THE GHOST ORCHID By Carol Goodman
Carol Goodman, bestselling author of The Lake of Dead Languages and winner of the Hammett Prize, returns this spring with an enthralling new work of literary suspense. In THE GHOST ORCHID (A Ballantine Books Hardcover; February 7, 2006), Goodman’s exquisite prose, evocative atmosphere and compelling narrative pull readers into the novel’s embrace as deftly as the garden at the heart of Goodman’s story lures writers and artists into its shadows, demanding that a tragic history be told.
For more than one hundred years, creative souls have traveled to the Bosco estate to live and work under its seductive spell. Nestled in the deep hush of crumbling statuary, lush greenery and fountains run dry, novelist Ellis Brooks is writing a book based on the infamous events that took place there during the summer of 1893. All she knows is that wealthy Milo Latham hired notorious medium Corinth Blackwell to help his wife contact their three departed children—only to have the séance turn deadly and his only surviving child abducted.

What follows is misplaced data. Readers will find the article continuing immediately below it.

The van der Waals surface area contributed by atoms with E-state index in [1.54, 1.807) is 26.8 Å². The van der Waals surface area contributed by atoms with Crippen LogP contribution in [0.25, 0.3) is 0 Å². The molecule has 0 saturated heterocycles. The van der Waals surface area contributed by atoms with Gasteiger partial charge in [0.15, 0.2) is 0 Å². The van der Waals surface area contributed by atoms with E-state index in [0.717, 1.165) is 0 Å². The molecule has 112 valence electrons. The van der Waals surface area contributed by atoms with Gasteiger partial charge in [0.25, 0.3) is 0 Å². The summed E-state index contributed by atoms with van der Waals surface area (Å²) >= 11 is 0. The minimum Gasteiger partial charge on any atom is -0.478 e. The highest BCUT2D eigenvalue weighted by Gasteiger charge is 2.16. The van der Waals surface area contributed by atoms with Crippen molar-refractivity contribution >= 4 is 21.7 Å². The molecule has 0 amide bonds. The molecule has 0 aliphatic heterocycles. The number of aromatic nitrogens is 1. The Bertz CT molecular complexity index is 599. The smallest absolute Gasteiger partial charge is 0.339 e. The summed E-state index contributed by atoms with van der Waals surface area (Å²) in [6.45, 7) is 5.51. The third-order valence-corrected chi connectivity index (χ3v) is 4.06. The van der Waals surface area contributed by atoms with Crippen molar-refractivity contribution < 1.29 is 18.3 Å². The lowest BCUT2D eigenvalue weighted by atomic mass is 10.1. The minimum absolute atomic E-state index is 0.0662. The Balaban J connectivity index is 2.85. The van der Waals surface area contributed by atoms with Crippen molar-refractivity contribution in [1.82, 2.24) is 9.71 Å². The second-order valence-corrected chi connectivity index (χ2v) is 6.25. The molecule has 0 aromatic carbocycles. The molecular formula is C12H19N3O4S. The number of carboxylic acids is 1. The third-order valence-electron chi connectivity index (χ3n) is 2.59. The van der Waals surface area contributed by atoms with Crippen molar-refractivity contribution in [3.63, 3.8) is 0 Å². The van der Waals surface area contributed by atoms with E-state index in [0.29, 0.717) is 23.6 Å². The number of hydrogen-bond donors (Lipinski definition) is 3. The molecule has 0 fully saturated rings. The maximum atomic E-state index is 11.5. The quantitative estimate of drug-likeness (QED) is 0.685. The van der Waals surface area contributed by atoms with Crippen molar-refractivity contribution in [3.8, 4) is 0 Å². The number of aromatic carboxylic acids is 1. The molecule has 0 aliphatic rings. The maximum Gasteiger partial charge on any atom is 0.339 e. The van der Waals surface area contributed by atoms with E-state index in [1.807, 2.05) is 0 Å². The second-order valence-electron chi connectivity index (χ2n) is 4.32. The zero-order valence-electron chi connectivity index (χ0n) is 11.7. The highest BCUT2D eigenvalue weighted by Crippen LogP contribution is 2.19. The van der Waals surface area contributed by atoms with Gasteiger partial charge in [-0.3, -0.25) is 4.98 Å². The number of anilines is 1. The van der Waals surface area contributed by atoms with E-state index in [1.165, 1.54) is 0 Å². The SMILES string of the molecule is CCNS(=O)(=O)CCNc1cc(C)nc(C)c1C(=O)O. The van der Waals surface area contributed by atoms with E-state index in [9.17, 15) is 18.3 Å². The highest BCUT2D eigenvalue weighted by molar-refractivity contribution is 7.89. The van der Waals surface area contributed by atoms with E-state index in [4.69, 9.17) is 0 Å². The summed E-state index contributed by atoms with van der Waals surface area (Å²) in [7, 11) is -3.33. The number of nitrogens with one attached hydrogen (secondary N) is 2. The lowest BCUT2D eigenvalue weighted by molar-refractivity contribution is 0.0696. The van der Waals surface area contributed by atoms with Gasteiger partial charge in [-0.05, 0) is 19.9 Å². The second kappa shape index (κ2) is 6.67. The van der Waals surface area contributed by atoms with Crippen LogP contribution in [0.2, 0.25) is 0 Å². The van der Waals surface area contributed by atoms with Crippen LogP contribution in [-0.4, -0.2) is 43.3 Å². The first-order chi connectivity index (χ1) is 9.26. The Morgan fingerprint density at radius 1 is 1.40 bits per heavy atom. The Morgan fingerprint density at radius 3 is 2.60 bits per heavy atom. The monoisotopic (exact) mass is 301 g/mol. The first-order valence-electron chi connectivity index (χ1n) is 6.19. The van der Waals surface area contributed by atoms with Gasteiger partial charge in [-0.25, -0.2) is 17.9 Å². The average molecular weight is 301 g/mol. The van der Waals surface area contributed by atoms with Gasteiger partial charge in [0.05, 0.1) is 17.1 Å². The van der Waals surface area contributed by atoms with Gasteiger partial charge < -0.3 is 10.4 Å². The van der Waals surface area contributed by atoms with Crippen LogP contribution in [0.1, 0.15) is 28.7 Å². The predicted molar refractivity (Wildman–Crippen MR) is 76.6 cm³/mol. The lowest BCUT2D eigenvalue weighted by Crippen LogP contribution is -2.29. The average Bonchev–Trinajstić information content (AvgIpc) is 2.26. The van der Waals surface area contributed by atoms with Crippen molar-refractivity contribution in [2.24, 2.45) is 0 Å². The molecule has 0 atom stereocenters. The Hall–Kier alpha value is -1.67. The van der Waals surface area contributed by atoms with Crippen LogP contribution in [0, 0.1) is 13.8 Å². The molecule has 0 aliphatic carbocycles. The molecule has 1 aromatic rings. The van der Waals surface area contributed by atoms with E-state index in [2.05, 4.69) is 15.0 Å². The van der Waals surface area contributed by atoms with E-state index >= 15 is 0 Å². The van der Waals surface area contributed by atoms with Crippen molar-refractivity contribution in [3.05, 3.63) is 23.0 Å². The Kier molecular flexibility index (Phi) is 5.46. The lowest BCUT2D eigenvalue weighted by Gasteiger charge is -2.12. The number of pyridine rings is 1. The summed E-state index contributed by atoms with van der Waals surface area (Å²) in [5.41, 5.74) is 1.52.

The daughter of a medium, Ellis is quick to distance herself from any hint of the supernatural. She wants to be taken seriously, and she’s already been accused of writing sensation fiction. So she tries to capture Corinth’s story without letting it haunt her—distancing herself from the voices, disturbing dreams and fragments of Corinth’s possessions that surface as she meanders through Bosco’s overgrown maze in search of inspiration.
But as Ellis and her fellow artists—a biographer defending their nineteenth-century patron Aurora Latham, a famous novelist with a sordid family history, a poet who seems to be the estate’s genus loci and a landscape architect who envisions the grounds in their former glory—uncover the Latham family’s dark secrets, a series of bizarre accidents occurs. The past bleeds into the present, and the tangled truth threatens to ensnare them all.